For medium/big companies, to not use any quality insurance tool is a technical lead problem. Sometimes a money concern, even if it's a bad calculation.
But for small companies, to have a technical lead or director is most often not possible. Luckily we have today a lot of Open source quality insurance tools, easy to use, that give the opportunity to simply evaluate the quality of what is produced.
There is some very good paid tools on the market, but this is not the subject of this article.
QA tools for PHP in Drupal
Here is my selection I'm using to quickly evaluate the quality of a project.
Off course PHP Code Sniffer to check if the code comply to Drupal coding standards. It's not enough to evaluate the quality of the code but it's a good start. When respecting standards, it help make the code more easy to understand for any new developer.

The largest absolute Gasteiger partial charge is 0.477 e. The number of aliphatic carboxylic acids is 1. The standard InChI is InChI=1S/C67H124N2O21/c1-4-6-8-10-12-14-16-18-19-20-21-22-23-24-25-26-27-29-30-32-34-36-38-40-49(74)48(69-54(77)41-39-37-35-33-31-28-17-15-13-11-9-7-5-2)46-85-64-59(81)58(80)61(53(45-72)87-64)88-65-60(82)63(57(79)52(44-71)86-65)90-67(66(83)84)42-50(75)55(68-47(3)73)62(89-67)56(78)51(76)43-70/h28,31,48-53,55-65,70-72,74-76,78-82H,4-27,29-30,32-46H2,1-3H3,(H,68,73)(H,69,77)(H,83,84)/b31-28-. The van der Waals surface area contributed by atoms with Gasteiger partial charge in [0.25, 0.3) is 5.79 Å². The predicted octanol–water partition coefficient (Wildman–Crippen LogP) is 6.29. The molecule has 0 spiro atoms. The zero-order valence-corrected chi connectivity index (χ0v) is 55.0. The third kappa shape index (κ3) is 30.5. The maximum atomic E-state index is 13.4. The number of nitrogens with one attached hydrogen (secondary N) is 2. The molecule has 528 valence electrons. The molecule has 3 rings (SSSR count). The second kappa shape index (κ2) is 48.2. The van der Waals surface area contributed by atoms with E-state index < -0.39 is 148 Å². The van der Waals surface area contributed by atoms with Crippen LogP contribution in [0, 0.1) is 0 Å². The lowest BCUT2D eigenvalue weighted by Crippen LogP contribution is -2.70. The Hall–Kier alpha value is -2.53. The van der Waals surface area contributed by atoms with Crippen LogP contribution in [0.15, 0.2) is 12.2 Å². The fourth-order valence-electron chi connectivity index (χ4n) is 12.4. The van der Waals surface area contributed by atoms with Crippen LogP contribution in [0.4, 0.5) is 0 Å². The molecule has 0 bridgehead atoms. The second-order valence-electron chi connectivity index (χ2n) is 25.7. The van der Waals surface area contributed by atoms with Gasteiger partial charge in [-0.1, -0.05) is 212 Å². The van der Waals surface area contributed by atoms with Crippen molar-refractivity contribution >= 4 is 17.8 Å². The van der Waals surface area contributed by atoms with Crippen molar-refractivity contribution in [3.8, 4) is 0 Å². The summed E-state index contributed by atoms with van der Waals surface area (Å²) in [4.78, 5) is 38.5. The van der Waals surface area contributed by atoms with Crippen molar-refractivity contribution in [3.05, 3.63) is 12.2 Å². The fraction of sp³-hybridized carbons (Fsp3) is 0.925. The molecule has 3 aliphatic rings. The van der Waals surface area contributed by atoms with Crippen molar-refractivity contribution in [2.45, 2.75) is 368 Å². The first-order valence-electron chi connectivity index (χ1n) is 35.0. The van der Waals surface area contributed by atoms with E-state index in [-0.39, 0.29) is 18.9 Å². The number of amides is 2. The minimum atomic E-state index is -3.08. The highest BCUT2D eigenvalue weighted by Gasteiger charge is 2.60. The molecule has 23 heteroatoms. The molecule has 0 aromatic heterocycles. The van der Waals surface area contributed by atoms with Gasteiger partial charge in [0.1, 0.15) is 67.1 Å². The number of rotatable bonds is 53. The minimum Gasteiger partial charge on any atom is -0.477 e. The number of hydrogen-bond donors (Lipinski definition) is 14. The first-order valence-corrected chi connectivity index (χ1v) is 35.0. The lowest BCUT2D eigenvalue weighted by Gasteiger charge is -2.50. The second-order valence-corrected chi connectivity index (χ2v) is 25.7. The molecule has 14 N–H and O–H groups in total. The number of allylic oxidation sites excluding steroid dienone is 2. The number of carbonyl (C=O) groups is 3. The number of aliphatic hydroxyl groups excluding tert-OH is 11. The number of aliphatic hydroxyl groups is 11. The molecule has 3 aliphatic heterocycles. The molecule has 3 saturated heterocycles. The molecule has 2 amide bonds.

And it give a quick clue about the rigor of the developer writing the code.
PHPMD - PHP Mess Detector is a very good tool to have a quick overview about the quality of the PHP code.
From the same author, PhpLoc, a tool for quickly measuring the size and analyzing the structure of a PHP project.
PhpMetrics in the same area as PHPLoc, with more design, to evaluate size, structure, quality and problems inside a project.
And for this article PHP Stan is a static analysis tool, meant to detect problems in the code without running it. There is a side project for Drupal configuration, which make this tool essential on all Drupal projects.
There is more tools around, but this is just my selection for Drupal.
Quick install of tools for Drupal 8/9
There is a project that will help us to run all these tools together in one go, the very good phpqa. Here is a quick instruction to setup and run.